“Brown’s a real good team and is very physical,” Saints senior captain Kyle Essery said. “And if we can play like that in this round, we can beat any team. We just have to come out strong.”

The Saints have faced the Raiders in three quarterfinal series, with the Saints winning two, including two-game sweeps in 2007 and 2010.

“It’s going to be tough, but we’re healthy going into it and that’s a lot more than we could say last year,” Weninger said. “I think we went into Yale with like only four healthy defensemen.”

“We’ve got a game plan and we also know we’ll have our hands full,” Carvel said. “But we also know that we’re going in there not feeling like an underdog. We just know that we’ll be playing a real good team, and we’ve beaten some good teams on the road this year.”


The Saints defense has tightened up in recent weeks and just in time for the playoffs as they’ve allowed only four goals in their past three games, including two in each of the first-round victories over Brown.

St. Lawrence has also allowed fewer than 30 shots on goal in seven of its past 10 games, including an average of over 22 shots in the past three.

“For the last third of the year what’s been really important for us is how well we’ve played defensively,” Carvel said. “ ... Since the start of the year we’ve had to make adjustments with the type of players we have and I think it’s paid off.”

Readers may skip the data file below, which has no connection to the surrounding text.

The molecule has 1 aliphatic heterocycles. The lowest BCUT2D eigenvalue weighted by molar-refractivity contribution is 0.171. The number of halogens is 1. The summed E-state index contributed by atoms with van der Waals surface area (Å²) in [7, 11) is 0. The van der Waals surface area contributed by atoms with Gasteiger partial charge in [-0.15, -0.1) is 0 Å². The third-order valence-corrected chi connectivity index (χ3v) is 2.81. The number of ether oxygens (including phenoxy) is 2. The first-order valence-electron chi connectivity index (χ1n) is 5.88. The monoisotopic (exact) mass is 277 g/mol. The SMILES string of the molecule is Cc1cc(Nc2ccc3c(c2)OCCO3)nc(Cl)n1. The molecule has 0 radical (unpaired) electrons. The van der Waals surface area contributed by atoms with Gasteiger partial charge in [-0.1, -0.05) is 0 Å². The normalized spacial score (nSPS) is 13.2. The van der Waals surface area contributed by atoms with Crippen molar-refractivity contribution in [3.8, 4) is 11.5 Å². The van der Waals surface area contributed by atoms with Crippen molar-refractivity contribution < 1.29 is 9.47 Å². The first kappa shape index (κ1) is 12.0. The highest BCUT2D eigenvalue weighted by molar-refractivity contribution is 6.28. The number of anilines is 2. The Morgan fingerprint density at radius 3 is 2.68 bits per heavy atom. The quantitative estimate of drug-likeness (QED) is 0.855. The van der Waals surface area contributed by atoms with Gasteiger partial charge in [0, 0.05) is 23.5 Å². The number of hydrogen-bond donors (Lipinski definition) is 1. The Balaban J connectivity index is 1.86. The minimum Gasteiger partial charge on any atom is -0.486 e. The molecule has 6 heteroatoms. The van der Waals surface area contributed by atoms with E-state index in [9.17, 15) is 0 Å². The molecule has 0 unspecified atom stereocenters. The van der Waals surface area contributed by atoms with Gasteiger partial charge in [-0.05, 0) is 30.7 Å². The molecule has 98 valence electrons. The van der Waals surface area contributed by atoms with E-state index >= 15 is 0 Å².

Weninger has won four of his past six starts, including a pair of shutouts (4-0 at RPI on Feb. 21 and 5-0 against Princeton on March 1 in Canton).

“When a goalie gets confidence, the team gains confidence as well,” Carvel said of Weninger, who, in 14 career playoff games, is 7-6 with a 2.83 goals-against average and a save percentage of .910.

Weninger, who has eight career shutouts, which ranks him second in program history, leads St. Lawrence all-time in career appearances (130), minutes played (7,421 minutes and 21 seconds) and saves (3,360).


St. Lawrence’s power play remains the nation’s top-ranked unit with 46 goals, as well as efficiency (27.5 percent).

The Saints’ penalty killing, which has struggled at times during the season, has improved lately. It successfully killed off all six Brown power plays last week.

“Our power play has been consistent all season and our penalty killing has been better,” Carvel said. “That’s another area where Colgate is very good, I think their power play is very skilled and their penalty killing is very aggressive.”


Greg Carey remains at the top of the national scoring scene, ranking second in points (54) and tied for second in points per game (1.50). The senior winger also leads the country in assists (38) and assists per game (1.06).

A Hobey Baker Award finalist last year, Carey is again a strong candidate for the prestigious honor. The top 10 finalists will be announced Thursday.

Carey stands alone in fifth place in career points (182) at St. Lawrence, while he is fourth in goals (81) and eighth in assists (100).

Chris Fitz Gerald covers St. Lawrence University hockey for the Times. He can be reached at